catching up (or a cream cheese update)

I’ve wanted to avoid the sort of post that says “sorry I haven’t been posting lately,” but well, um…It would appear that I haven’t been posting much lately. So, um…Sorry?

Things have been busy, and I find myself too tired to write the posts I’ve been meaning/wanting to write. (It has not escaped my attention that I haven’t even posted a “Themed Things” list in 3 weeks.) I mentioned a few months ago that I would be spreading myself a bit thin over the next few months, much like too little cream cheese for too big a bagel.

Well, as often happens, I enthusiastically used a lot of cream cheese up in those early weeks. But the truth is, there is still a lot of bagel to cover. I’ll be co-teaching an 4-week course starting this Tuesday, which will need a healthy amount of cream cheese. Then my group at work is planning to submit at least one abstract (hopefully two) to a conference with a deadline of January 18th, for which we have a lot of work to do, and for which I have committed quite a bit of cream cheese. There are other school- and work-related odds and ends I’ve committed to, which will require dabs and dollops here and there. Holiday travels and activities, while good, ended up taking up more cream cheese than I’d anticipated. Phoebe requires quite a lot of my available cream cheese, as always. So it would appear that blogging is the part of the bagel that has had to go with the thinnest coating of cream cheese, and at times must make do with no cream cheese at all. I’m not yet ready to give up that part of the bagel, but realistically, it may not get a decent layer of cream cheese for a few weeks yet.

There are lots of things I’d like to share, like photos from our trip and other stuff that’s been going on. I also have a few posts I’ve been planning, both of a serious and a frivolous nature.

(Speaking of things of a frivolous nature, I noticed a couple of weeks ago that due to some sort of WordPress change, suddenly a whole list of pages I’d carefully hidden away were exposed right there on my front page index, including a page that consists entirely of the word pants repeated 100 times. My stats indicated that this page was viewed 8 times before I hid the pages away again, and that other related pages were also viewed. If you are among those people who stumbled across those pages, I can only wonder what you thought of them. I mean, beyond the usual, “damn, alejna’s weird.” Or “wow, she really does love pants.”)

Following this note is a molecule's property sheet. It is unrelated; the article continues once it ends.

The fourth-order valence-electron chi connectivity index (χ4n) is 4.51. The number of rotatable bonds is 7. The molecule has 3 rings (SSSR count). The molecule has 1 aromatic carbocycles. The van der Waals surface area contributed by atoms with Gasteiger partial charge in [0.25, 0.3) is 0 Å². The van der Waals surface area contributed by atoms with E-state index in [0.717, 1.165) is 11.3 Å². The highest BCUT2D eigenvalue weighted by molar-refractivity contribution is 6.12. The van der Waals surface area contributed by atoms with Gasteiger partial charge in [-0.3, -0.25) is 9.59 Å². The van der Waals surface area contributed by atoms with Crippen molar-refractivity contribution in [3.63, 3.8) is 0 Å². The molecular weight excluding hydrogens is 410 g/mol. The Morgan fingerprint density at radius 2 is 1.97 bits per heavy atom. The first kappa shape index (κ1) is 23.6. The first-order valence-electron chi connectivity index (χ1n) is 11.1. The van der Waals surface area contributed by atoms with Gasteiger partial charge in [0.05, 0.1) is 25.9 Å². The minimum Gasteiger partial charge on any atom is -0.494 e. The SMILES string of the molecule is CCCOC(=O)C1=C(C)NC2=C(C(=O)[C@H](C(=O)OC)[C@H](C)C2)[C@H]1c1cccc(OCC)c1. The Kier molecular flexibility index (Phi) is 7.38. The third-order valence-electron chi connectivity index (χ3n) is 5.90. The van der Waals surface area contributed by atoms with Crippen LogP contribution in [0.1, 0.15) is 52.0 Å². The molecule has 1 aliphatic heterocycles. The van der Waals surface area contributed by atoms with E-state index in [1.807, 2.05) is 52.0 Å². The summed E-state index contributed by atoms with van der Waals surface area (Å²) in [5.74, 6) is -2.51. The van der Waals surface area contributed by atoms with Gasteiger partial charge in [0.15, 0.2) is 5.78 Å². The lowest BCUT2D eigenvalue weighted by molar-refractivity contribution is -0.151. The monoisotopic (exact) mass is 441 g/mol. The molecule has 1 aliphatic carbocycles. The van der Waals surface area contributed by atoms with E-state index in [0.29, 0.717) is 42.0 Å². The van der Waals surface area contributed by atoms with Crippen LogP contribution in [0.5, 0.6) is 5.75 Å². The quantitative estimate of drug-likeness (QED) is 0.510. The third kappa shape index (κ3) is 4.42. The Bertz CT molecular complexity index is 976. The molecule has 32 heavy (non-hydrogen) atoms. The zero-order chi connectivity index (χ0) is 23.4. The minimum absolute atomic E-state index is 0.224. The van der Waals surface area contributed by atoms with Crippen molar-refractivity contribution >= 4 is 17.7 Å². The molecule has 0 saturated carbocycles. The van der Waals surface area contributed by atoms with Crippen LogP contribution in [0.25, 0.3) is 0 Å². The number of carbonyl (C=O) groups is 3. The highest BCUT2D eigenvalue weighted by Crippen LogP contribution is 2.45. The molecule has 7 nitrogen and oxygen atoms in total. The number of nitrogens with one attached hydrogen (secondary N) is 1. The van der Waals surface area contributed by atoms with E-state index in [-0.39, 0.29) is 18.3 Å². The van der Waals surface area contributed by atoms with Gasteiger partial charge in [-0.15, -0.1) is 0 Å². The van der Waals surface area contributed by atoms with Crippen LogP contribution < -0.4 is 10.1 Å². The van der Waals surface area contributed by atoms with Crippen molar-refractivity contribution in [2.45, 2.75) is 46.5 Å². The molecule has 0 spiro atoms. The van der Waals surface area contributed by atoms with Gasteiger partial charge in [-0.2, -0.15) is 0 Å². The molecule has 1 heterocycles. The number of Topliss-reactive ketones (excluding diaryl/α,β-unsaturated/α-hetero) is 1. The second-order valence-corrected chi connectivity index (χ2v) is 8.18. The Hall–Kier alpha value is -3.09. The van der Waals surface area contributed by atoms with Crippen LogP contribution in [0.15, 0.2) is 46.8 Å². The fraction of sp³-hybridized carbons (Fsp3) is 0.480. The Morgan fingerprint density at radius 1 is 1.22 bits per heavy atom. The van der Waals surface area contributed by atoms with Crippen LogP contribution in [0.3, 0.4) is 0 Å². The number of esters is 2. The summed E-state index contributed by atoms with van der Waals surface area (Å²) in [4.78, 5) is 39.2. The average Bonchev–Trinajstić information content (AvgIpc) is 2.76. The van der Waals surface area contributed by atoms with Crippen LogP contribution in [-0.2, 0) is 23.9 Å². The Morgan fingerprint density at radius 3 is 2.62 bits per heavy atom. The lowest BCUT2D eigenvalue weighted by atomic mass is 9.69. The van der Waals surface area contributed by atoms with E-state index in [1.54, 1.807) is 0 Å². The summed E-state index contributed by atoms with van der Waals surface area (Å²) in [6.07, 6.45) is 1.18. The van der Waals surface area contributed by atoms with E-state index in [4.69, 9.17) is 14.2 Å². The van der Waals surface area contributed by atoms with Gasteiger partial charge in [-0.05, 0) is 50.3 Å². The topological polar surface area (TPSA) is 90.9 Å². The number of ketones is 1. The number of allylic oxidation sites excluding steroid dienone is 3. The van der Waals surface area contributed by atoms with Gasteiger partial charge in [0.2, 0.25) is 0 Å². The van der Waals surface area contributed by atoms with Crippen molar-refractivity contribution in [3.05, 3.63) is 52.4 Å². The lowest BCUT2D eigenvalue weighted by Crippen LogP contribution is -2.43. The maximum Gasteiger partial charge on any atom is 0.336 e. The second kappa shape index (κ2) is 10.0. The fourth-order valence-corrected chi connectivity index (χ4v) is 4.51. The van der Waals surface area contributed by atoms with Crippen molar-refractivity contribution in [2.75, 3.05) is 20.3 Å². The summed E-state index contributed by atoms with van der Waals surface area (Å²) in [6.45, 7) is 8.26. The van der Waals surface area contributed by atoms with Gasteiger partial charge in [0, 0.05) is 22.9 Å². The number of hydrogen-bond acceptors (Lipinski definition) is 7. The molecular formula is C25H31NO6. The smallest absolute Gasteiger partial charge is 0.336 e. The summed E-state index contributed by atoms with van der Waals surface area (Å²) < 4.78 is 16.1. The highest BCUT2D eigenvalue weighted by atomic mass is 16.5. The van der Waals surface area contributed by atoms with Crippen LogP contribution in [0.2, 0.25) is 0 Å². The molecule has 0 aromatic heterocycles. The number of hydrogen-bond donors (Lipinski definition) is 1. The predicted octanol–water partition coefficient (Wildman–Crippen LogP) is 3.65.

making faces and saving thyme

Yesterday was my CSA share pick-up day at the farm, again. And like the last 2 weeks, the share included 10 pounds of tomatoes. Here they all are in their polychromatic glory:


We also got some onions, a couple of small summer squashes, eggplants (I traded in my peppers for some extra eggplants), and some more basil. Inspired by Magpie Musing’s face of last week, I have put together my own vegetable face, based on the tradition started at The Great Big Vegetable Challenge.


I have quite a bit of thyme left from last week. (Also some basil and tomatoes.) I just roasted some potatoes with olive oil and thyme. But I may have to freeze it, as I don’t think I can use all of it before it goes bad. I don’t want to waste it. (Yes, I am fighting the pun. Fighting it!)

We had some friends over on Saturday, and I was able to use some of the thyme in a couple of dishes. My guests (at least those over the age of 5) each lent a hand with some food prep, including plucking thyme leaves off the sprigs.

The problem with cooking with thyme is that it is an herb that asks, begs and screams out to be used in puns. One of my guests abruptly cut off another guest in mid thyme-pun with a “don’t!”, but then shortly after succumbed to one of her own thyme puns. (“But you wouldn’t let me!” the interrupted guest cried.) It is a devilish thing. Some of the puns were not even entirely intentional, such as:

  • Did we run out of thyme?
  • No, we’ve got lots of thyme.
  • How much thyme do we have?
  • Are we going to save thyme?
  • I challenge you not to think up any of your own.

    Anyhow, dinner went well, and I had a grand time. (Though I was busy cooking most of the evening.) Here’s what we had for dinner.

    1. Roasted Tomato, Garlic and Chevre Frittata